Lessons Learned from the 2017-2018 Flu Season

A particularly virulent influenza strain, H3N2, was responsible for a record number of illnesses, hospitalizations and deaths this winter.

U.S. health officials say that flu-related hospitalizations were the highest they’ve been in 10 years. The Centers for Disease Control and Prevention estimated that there were almost 82 laboratory-confirmed influenza-associated hospitalizations per 100,000 population, breaking records set during the last severe flu season in 2014-2015.

The National Institute of Allergy and Infectious Diseases said the problem was exacerbated during the 2017-2018 flu season because the vaccines distributed across the country had mutated and were not effective against H3N2. The overall effectiveness of the vaccines was only 30 percent.

Businesses felt the hit, too. Challenger, Gray & Christmas, an employment consulting firm, estimates the flu epidemic cost businesses $15.4 billion in lost productivity. The estimate is much higher than the $7 billion in losses suffered by businesses in 2014 during the last flu epidemic.

Employees often feel they must “tough it out’ when they feel ill — which can just as often escalate the spread of the disease. Many employers are also poorly prepared for what they should do if key employees are absent. This winter, H3N2 caused an average of four sick days.

This is a good time for employers to anticipate the next flu season and create a business continuity plan in case critical business functions are interrupted.

To be prepared:
Take Precautions

  • Provide no-touch trash cans, tissues and hand sanitizers that contain at least 60 percent ethyl alcohol.
  • Hold an on-site clinic. Flu vaccines increase productivity and decrease absenteeism, according to the U.S. Centers for Disease Control and Prevention. Employees are more likely to get vaccinated when it’s convenient. If you decide to hold an onsite clinic, the best time is early in the flu season: September or October, before the peak season, December through February.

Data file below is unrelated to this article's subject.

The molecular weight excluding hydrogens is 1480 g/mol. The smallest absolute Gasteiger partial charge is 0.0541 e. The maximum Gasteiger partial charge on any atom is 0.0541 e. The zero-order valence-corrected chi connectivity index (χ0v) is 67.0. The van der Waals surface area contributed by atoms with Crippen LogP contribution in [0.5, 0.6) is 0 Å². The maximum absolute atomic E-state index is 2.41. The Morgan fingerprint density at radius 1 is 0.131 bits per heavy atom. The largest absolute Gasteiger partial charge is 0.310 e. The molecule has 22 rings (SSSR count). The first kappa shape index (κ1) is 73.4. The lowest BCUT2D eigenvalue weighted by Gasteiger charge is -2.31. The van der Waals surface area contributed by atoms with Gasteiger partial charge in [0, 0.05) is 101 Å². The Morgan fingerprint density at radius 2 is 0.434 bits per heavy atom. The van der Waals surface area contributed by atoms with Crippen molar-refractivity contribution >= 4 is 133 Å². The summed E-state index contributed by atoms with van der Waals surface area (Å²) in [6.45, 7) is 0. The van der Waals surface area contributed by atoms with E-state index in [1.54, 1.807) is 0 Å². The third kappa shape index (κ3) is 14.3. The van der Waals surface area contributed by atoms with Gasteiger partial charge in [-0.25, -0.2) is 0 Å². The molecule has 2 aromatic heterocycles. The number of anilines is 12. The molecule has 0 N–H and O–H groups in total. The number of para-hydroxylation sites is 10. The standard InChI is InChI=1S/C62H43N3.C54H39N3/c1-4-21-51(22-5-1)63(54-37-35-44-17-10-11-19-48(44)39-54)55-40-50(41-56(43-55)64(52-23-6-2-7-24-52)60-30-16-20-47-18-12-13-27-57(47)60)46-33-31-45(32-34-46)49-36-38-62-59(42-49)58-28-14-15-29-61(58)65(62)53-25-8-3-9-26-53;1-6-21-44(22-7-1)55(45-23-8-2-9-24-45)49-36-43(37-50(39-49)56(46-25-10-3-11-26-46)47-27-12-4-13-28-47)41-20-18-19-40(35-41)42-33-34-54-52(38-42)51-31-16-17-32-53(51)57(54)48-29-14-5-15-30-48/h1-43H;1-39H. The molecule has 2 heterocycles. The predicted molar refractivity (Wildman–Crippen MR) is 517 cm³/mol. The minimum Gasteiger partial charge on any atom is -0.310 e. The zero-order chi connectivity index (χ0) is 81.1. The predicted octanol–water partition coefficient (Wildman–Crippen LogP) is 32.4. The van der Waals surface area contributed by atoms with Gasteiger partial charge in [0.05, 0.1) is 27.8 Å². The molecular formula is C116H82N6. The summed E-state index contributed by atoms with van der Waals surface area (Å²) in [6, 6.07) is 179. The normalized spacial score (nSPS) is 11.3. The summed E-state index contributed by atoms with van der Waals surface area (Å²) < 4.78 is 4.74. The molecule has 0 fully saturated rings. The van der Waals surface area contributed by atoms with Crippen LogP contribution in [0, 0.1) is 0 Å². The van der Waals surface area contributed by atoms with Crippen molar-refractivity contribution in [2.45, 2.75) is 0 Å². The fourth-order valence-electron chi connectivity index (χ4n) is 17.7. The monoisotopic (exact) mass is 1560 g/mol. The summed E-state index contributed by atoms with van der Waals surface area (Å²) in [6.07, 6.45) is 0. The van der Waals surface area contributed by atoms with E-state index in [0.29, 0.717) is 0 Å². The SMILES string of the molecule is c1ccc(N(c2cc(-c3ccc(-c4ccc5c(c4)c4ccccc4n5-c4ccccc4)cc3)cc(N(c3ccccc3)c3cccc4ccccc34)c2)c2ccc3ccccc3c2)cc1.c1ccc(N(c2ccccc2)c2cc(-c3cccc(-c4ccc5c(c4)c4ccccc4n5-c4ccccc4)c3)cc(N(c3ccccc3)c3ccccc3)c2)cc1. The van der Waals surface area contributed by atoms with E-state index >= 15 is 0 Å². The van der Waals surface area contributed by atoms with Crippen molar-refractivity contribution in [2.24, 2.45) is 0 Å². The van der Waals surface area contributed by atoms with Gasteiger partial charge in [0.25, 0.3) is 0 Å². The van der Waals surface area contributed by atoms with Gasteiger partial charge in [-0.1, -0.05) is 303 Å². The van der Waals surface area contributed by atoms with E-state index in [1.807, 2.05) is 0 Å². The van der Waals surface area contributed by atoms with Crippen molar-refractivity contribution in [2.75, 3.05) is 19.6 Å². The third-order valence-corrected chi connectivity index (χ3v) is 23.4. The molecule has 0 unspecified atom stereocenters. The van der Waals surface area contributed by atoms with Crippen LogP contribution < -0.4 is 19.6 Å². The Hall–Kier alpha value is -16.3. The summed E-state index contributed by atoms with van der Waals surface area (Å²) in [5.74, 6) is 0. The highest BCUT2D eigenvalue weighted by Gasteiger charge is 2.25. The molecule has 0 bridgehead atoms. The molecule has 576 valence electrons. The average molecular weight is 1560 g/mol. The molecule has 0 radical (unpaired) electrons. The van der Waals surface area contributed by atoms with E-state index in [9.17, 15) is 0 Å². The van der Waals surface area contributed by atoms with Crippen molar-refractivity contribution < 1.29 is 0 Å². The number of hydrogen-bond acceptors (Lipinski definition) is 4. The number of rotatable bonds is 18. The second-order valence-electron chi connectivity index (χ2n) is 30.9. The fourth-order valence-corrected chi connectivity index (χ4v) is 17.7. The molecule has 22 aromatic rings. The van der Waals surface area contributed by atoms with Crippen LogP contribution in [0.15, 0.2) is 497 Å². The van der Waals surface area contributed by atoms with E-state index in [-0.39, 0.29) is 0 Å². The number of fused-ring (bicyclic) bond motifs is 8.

• If you do not hold a flu shot clinic, consider giving employees paid time off to get the shot and/or cover the cost of the shots.
  • It pays to educate your workforce. Post flyers about the proper way to stop the spread of germs and provide training about what to do if flu-like symptoms develop.
  • Reduce the anxiety of those employees who may be afraid to get the shot. While a flu shot can produce side effects like a headache or low-grade fever, it cannot cause the flu. People who get the flu after getting a shot unfortunately already had the flu.
  • Everyone benefits when an employee gets vaccinated: Coworkers as well as the person getting vaccinated.

Be Flexible

  • While everyone is healthy, cross train your staff so they can cover for each other during an epidemic. This not only ensures that the work gets done, it helps employees increase their skill sets.
  • During an epidemic, one tactic used to reduce the spread of viruses is to increase the number of shifts, so there are fewer people working at the jobsite at the same time.
  • In worse-case situations, you might have to temporarily shut down operations and hire someone to do heavy duty cleaning of surfaces throughout your workspace.

Limit Contact

  • Discourage employees who are ill from coming into the office.
  • Limit person-to-person meetings. Instead, opt for conference calls or video conferencing.
  • Expand work from home options when practical and appropriate.
  • Reassure employees that they will not lose their jobs if they stay home because of illness or for staying home to care for a sick family member.
  • Eligible employees may need to utilize the Family and Medical Leave Act, so be aware that you might have an increase in administrative duties.
  • You can implement a leave donation plan so employees can donate leave to coworkers who have exhausted their paid time-off benefits.

Encourage Safe Practices

  • Tell employees if there has been a reported case in the workplace. You do not need to reveal the identity of the employee. You can notify employees that contagious illnesses may be present in the workplace and list the precautionary steps suggested by medical professionals.
  • Encourage employees to limit contact with each other and customers and to frequently wash hands, avoid handshakes and even wear masks if necessary.
  • Encourage employees to clean shared work spaces with alcohol wipes.

 

Don’t forget, when the threat of an epidemic is over, to notify employees that any policies or rules that were temporarily lifted, added or changed, are back to normal.

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